Category Archives: Theatre

The Curious Incident of the Dog in the Night-Time – Theatre Review (National Theatre Live @ Cineplex)

The Curious Incident of the Dog in the Night-Time by Mark Haddon is one of my favourite novels. Imagine my delight to learn that not only was the book being made into a play, but that the play was going to be performed by the National Theatre in London, and that the performance was going to be broadcast in movie theatres around the world (including here in Toronto) as part of the NT Live program. Luke Treadaway (who recently appeared in Attack the Block) plays protagonist Christopher Boone, a 15-year-old boy with Asperger’s Syndrome (he has difficulty understanding normal social interaction and relies on repetitive patterns and peculiar personal rules to cope with life) who one day discovers that his neighbour’s dog has been killed. Against his father’s wishes, he starts to write a book about his investigation into who killed Wellington the dog which leads to all kinds of experiences and revelations that change Christopher’s life. One mystery leads to a second much more personal mystery. At first I wondered how they were going to dramatize this book, since a lot of it comes from narration and monologues of Christopher’s thoughts. Being a character with such a special mental world, his way of thinking was not going to be something that viewers could just intuit from his actions or dialogue. Somehow we needed to stay inside his head. Fortunately, director Marianne Elliott not only decided to include passages from Christopher’s own book-within-a-book read by his teacher, Siobhan. That teacher also became one of the voices of Christopher’s thoughts, in the same way that his father and mother did as well.

The actors in this production all gave wonderful performances. Treadaway was able to help us understand Christopher a bit, and gave him a kind of sweet warmth despite the often technical and long-winded dialogue (Christopher is really into math, logic, and astronomy, so the things he says aren’t your average conversations). At 27 he was still somewhat convincing playing a teenage character (It didn’t hurt that Christopher’s age is difficult to pin down because of his autism) and didn’t come across as a caricature or someone acting abnormally juvenile. I love the character of Christopher Boone because I really identified with him on the page. However, since I am not autistic myself, I connect less with him on that personal level when he and his mental condition are portrayed in the flesh. With Treadaway’s performance, I really bought his autism, so this time I enjoyed that character from more of an outside perspective. Paul Ritter, who played Christopher’s father, was also really good. Mr. Boone was already a very rich character, being something of an average working-class man’s-man, not particularly touchy-feely but a very strong, patient, and loving father. Ritter made him into a normal, flawed and ordinary man who has weaknesses and limitations, gets frustrated, but is always conscious of how he needs to do what’s best for his son. Similarly, Christopher’s mother was portrayed by Sophie Duval in both a tender and realistic way. How she admitted her failures with her son and tried to make up for them was very touching.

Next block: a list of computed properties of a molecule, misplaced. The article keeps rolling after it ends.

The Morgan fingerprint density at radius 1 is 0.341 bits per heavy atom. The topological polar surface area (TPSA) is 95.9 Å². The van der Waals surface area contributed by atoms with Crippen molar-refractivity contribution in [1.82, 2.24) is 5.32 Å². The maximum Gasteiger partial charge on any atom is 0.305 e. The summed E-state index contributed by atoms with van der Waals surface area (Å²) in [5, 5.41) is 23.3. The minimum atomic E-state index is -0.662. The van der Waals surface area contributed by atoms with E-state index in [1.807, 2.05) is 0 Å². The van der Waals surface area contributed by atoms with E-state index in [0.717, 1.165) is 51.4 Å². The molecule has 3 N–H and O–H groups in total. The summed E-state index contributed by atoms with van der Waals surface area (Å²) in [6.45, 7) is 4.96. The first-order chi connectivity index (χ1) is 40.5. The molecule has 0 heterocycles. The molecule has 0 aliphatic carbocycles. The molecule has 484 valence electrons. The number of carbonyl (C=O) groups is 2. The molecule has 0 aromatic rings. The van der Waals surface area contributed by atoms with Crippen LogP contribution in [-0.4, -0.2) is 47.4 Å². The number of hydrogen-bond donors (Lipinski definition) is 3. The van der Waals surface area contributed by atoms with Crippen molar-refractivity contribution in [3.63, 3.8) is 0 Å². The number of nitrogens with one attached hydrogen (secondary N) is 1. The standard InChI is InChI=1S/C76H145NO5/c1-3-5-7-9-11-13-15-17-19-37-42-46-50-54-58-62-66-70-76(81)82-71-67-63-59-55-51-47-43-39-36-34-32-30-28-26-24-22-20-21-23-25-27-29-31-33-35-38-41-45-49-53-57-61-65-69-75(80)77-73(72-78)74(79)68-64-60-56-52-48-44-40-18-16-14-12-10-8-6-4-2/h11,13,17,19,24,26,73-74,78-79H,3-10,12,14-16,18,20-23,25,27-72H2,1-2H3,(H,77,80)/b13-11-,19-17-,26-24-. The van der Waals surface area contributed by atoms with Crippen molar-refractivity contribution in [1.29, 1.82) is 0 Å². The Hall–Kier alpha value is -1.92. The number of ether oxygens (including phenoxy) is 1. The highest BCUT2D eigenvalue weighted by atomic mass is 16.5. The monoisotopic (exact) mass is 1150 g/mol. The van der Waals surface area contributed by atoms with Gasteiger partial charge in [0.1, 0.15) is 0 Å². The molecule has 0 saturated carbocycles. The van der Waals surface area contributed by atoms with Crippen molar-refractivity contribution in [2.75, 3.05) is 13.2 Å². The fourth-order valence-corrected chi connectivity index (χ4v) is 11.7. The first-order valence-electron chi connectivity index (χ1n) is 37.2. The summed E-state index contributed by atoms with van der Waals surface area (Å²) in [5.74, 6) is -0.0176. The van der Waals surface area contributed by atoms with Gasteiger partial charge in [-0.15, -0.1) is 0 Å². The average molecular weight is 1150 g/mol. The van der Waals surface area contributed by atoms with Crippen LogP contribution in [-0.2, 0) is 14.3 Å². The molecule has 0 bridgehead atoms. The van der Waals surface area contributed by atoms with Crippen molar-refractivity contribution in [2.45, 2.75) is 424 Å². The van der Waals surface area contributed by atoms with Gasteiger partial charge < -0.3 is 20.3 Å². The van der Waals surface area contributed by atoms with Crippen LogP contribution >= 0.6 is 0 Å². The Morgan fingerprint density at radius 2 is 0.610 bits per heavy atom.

In every theatre production I am eager to see how the staging is done. I am amazed at how many theatrical tricks are used to turn the stage area into so many different places and ideas. This performance was done “in the round”, so there were audience members on all four sides of a black rectangular performance area. The area was filled with lines and lights in a grid like graph paper. The lights would change depending on the configuration to simulate walls or streets, but the masterpiece was the overhead lighting that projected images onto the stage floor (I’m surprised that the people in the audience could get the full experience when it took an overhead camera shot for those of us watching in the movie theatre to see the entire picture). At first, lines were used to outline building frames like floor plans, but then the projections became more sophisticated: from text indicating an explosion of thoughts to one incredible scene of Christopher reluctantly making his way down an escalator. There was even the amazing effect of imitating a subway train track by using lighting and opening a divide in the stage floor. The projections were also used in the encore scene where Christopher explains how he solved a math problem (it’s pretty funny). The play is full of humour, often ironic because Christopher might make a statement of something he considers mere fact, but it’s humourous to the listener because it is not something we’d normally say out loud.